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Studying Draupadi

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shubhika124

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shubhika124

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Posted: 28 March 2013 at 8:45am | IP Logged

Hello Guys!


In my course , we have been given to study Iravati Karwe's 'Draupadi' in Yuganta the end of an epoch. After the beautiful contrasts & similarities between Sita & Draupadi , the writer has mentioned about the grave mistakes she'd committed. #1. Laughing at Duryodhana , #2 Revealing Kichaka's murder & #3 being , putting forward a question to Dharma after the dice game.


I tried to grasp the 3rd point but Im unable to understand how is this a serious mistake?



Secondly , what did her last words , uttered to Bheema mean?


Could anyone please help me ?


Thank you


Shubhika  

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Posted: 28 March 2013 at 8:31pm | IP Logged
Interesting thread, Shubhika! Clap
 
I will refer to my MB book, but I'm a bit confused about the 3rd point too. When did Draupadi question Dharma after the dice game, and what did she say to Bhima?


Edited by JanakiRaghunath - 28 March 2013 at 8:32pm

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Posted: 28 March 2013 at 10:51pm | IP Logged
Laughing @ Duryodhan on the part of Draupadi is there in Shrimad Bhagvatam, but not in Mahabharat.  In the Mahabharat, it's BANS who laugh @ him.

Revealing Keechaka's murder was a definite mistake.  But the pace of events was forced by Keechak - had he been willing to get the time from Draupadi, she could have given him an appointment date when their year ended, and he'd either have found out about the Pandavas, or still gotten killed by Bhima.

The question to Dharma after the dice game was about what?  Maryada?  At any rate, I don't consider that one a mistake.  The mistake was that cretin Yudhisthir not allowing his brothers to retaliate then & there.  Balarama, in contrast, made short work of Rukmi under far less provocative circumstances.

Draupadi had last words?  What were they?

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Posted: 28 March 2013 at 11:10pm | IP Logged
Nice and interesting thread

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Posted: 29 March 2013 at 12:57am | IP Logged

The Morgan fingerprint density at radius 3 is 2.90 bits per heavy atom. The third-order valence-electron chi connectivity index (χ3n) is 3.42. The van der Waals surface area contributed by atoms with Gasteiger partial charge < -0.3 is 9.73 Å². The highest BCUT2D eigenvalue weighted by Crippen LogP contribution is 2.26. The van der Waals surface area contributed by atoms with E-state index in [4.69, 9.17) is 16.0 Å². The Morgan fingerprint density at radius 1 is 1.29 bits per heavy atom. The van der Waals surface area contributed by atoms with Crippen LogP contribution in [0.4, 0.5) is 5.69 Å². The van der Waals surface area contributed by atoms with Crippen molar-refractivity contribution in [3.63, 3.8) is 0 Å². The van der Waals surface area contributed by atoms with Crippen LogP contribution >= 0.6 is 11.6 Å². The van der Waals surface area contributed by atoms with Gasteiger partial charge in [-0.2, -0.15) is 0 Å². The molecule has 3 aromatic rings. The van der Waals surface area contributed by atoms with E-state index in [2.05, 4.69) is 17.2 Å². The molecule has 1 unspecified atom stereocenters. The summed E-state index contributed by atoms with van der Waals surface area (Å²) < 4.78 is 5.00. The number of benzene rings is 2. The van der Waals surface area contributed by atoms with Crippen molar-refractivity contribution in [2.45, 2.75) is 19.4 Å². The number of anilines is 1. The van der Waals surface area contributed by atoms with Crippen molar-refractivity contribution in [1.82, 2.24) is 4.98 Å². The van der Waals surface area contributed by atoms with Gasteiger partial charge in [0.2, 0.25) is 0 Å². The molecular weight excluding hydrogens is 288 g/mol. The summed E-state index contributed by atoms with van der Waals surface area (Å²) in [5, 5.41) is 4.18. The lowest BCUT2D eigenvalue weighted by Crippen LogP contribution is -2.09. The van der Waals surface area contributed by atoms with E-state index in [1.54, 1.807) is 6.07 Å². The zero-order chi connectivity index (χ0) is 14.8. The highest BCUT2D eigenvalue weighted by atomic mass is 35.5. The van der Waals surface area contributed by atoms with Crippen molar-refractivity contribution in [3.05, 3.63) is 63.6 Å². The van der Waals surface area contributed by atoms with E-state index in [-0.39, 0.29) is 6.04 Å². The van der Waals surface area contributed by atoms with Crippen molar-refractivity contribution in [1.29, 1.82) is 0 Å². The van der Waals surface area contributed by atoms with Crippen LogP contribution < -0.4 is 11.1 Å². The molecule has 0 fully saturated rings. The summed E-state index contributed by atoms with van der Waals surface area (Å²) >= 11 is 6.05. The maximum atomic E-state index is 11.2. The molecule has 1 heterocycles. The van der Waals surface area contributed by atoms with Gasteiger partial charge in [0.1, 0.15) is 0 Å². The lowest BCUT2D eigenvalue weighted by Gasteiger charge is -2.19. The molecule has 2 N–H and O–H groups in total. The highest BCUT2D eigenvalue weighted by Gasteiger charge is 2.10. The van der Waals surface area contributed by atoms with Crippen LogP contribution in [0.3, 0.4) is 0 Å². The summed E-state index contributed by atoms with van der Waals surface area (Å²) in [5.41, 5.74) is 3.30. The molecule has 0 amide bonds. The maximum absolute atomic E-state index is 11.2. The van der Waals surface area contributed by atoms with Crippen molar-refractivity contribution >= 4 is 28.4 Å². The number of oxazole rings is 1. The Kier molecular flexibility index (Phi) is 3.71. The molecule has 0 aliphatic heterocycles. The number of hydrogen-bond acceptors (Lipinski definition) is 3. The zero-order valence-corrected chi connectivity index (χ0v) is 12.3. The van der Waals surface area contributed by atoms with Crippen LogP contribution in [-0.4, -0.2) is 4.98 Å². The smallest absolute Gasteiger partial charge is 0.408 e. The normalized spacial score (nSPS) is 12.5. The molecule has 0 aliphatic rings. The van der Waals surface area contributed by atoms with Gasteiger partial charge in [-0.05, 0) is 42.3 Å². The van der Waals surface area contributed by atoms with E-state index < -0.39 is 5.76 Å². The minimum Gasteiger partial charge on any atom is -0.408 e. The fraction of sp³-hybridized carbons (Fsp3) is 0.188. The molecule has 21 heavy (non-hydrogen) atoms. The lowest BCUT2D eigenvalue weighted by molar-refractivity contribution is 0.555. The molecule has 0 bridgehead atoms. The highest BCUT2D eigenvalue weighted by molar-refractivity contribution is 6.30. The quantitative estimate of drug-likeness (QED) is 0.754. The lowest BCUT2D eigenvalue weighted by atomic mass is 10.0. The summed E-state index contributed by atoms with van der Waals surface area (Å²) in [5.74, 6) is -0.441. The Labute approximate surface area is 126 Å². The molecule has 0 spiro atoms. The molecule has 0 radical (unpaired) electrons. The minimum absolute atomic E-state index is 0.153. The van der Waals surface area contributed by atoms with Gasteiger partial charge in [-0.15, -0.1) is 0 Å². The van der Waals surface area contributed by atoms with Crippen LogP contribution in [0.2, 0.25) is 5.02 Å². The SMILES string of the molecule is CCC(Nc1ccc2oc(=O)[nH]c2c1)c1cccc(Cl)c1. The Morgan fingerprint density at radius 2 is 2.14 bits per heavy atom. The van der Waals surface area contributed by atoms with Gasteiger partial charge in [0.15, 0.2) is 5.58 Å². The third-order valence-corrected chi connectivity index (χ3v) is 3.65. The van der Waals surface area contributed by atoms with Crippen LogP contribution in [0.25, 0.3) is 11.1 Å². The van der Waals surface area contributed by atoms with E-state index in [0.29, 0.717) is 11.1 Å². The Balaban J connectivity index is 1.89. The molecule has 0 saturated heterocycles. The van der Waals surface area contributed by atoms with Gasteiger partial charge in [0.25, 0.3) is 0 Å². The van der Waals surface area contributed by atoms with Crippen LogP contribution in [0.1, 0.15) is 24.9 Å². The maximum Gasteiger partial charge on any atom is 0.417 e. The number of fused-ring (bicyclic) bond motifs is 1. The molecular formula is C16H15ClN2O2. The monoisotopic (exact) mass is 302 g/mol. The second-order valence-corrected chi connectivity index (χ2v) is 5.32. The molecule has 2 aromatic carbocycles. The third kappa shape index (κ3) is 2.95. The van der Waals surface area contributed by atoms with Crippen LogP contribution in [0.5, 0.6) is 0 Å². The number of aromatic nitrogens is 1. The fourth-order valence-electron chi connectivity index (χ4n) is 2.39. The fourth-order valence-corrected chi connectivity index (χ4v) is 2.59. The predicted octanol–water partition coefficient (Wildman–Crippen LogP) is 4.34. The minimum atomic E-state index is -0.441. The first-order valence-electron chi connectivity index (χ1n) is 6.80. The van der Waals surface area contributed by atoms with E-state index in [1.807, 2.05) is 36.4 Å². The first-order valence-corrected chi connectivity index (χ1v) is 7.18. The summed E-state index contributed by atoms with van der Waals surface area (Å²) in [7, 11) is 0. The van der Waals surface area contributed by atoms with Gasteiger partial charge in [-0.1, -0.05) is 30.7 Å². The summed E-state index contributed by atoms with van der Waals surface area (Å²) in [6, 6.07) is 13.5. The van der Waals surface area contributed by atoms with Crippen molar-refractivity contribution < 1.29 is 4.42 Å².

Thank you for responding!

I shall paste the extract here for the better understanding , I hope its allowed.



But what was Draupadi's biggest mistake?

When Dharma lost the dice game and Duryodhana sent a slave to bring her into the

assembly, she sent the slave back, saying, "Go into the assembly and ask if Dharma-raja

had become a slave before he staked me." Duryodhana replied, "Come into the assembly,

you will get your answer." When she refused to come, Duhshasana dragged her into the

hall. There she stood weeping, but with fury she asked the question again. With shouts

that talking was useless, the Kaurava men started pulling off Draupadi's sari. As each sari

was pulled off another appeared in its place. Meanwhile the discussion continued.

The question Draupadi asked rested on a difficult and complicated legal point. Even

Bhishma, who had often taken the part of the Pandavas in quarrels with Dhrita-rashtra

and Duryodhana, was unable to give an answer, perhaps for fear of compromising

Draupadi. What Draupadi was contending was that once Dharma had become a slave he

had lost his freedom and had no right to claim anything as his own; a slave has nothing he

can stake. Then how could Dharma stake her freedom? Although her argument seems

 plausible from one point of view, even a slave has a wife, and the fact of his slavery does

not destroy his authority over her. Moreover, from the most ancient times a slave had the

right to accumulate certain property that was entirely his own. The question was thus a